Are you buying a house in Mumbai? Are you sure that a house in Mumbai is a good investment? Read further and you will know about your investment in a house in Mumbai.
Lets consider a scenario where the price of a house in Mumbai is ₹ 80,00,000. On an average, the rent for the same house would be ₹ 16,000. The IRR of the property value is 14% (appreciation price per year)
For a housing loan of ₹ 80,00,000 @ 10% over 20 year tenure, the EMI comes to ₹ 77,000 per month
If House in Mumbai is Bought
- EMI of Rs 77,000 per month will be paid for 20 years
- At the end of 20 years the Property will be worth
- around ₹ 10 crores at 14 percent per annum growth
- around ₹ 5.8 crores at 10 percent per annum growth
- around ₹ 3.7 crores at 8 percent per annum growth
If House in Mumbai is rented (and the rest of the money is saved)
- Considering the rent of the place is ₹ 16,000
- ₹ 61,000 per month on EMI will be saved
- Assuming savings of ₹ 50,000 per month is made (accounting for rising rents in coming years). Hence, the total savings at the end of 20 years will be
- around ₹ 5 crores at 12 percent Per annum growth (which is a challenge in the long run)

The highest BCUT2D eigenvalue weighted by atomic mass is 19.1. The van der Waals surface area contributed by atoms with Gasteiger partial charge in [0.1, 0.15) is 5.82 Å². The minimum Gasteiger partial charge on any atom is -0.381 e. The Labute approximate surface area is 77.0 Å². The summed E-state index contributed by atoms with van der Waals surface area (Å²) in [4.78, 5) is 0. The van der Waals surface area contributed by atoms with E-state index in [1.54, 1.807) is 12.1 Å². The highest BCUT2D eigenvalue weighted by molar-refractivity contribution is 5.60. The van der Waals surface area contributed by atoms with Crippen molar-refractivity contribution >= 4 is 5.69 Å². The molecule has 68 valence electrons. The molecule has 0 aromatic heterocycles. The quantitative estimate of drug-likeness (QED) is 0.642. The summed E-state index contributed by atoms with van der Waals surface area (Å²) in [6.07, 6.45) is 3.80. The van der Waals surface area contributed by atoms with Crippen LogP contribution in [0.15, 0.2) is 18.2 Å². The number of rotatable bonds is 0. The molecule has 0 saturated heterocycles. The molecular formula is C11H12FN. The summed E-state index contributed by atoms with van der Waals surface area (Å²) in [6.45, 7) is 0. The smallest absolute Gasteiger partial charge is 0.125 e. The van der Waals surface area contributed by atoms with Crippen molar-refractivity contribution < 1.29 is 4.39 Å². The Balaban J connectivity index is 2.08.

Tax Implications (in both cases)
If assumption are made that all tax savings are at highest tax bracket of 33%
- On the rent of ₹ 16,000, Actual rent is saved – 10% salary = approximately ₹ 14,500 per month becomes deductible which comes to ₹ 1,74,000 per year.
- So, tax saved every year is ₹ 57,420
- On EMI of ₹ 77,000 both 80 C and Sec 24 benefits are maxed out. But most people already have investments under sec 80 C so will consider only Sec 24, where the maximum deduction is ₹ 2,00,000 per year.
- So, tax saved every year is 33% of 2,00,000 is ₹ 66,000
The tax savings are similar with marginally more saving with home loan.
The house we are speaking about is a 1 BHK house in Mumbai suburb measuring around 400 square feet in area owned by Vivek Ravindranath who did the calculations on a Quora thread.
But from an investment and historical real market growth perspective buying a house in Mumbai makes fiscal common sense.
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